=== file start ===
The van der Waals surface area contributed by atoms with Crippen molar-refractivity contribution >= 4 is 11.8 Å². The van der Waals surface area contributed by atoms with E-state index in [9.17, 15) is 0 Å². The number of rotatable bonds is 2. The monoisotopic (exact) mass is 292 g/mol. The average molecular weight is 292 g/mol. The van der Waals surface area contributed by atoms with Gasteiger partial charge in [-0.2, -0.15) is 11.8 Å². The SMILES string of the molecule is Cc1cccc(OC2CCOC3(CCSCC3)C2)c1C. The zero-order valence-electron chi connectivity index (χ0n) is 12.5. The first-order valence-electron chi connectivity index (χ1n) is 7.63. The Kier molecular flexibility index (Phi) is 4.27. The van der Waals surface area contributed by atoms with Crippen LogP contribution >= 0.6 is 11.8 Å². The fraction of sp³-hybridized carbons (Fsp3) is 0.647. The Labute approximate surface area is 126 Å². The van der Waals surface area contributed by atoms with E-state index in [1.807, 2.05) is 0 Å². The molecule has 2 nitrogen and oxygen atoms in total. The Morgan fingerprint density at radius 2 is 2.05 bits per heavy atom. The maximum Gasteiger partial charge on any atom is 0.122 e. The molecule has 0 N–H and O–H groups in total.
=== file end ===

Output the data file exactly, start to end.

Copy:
The van der Waals surface area contributed by atoms with Crippen molar-refractivity contribution >= 4 is 11.8 Å². The van der Waals surface area contributed by atoms with E-state index in [9.17, 15) is 0 Å². The number of rotatable bonds is 2. The monoisotopic (exact) mass is 292 g/mol. The average molecular weight is 292 g/mol. The van der Waals surface area contributed by atoms with Gasteiger partial charge in [-0.2, -0.15) is 11.8 Å². The SMILES string of the molecule is Cc1cccc(OC2CCOC3(CCSCC3)C2)c1C. The zero-order valence-electron chi connectivity index (χ0n) is 12.5. The first-order valence-electron chi connectivity index (χ1n) is 7.63. The Kier molecular flexibility index (Phi) is 4.27. The van der Waals surface area contributed by atoms with Crippen LogP contribution >= 0.6 is 11.8 Å². The fraction of sp³-hybridized carbons (Fsp3) is 0.647. The Labute approximate surface area is 126 Å². The van der Waals surface area contributed by atoms with E-state index in [1.807, 2.05) is 0 Å². The molecule has 2 nitrogen and oxygen atoms in total. The Morgan fingerprint density at radius 2 is 2.05 bits per heavy atom. The maximum Gasteiger partial charge on any atom is 0.122 e. The molecule has 0 N–H and O–H groups in total.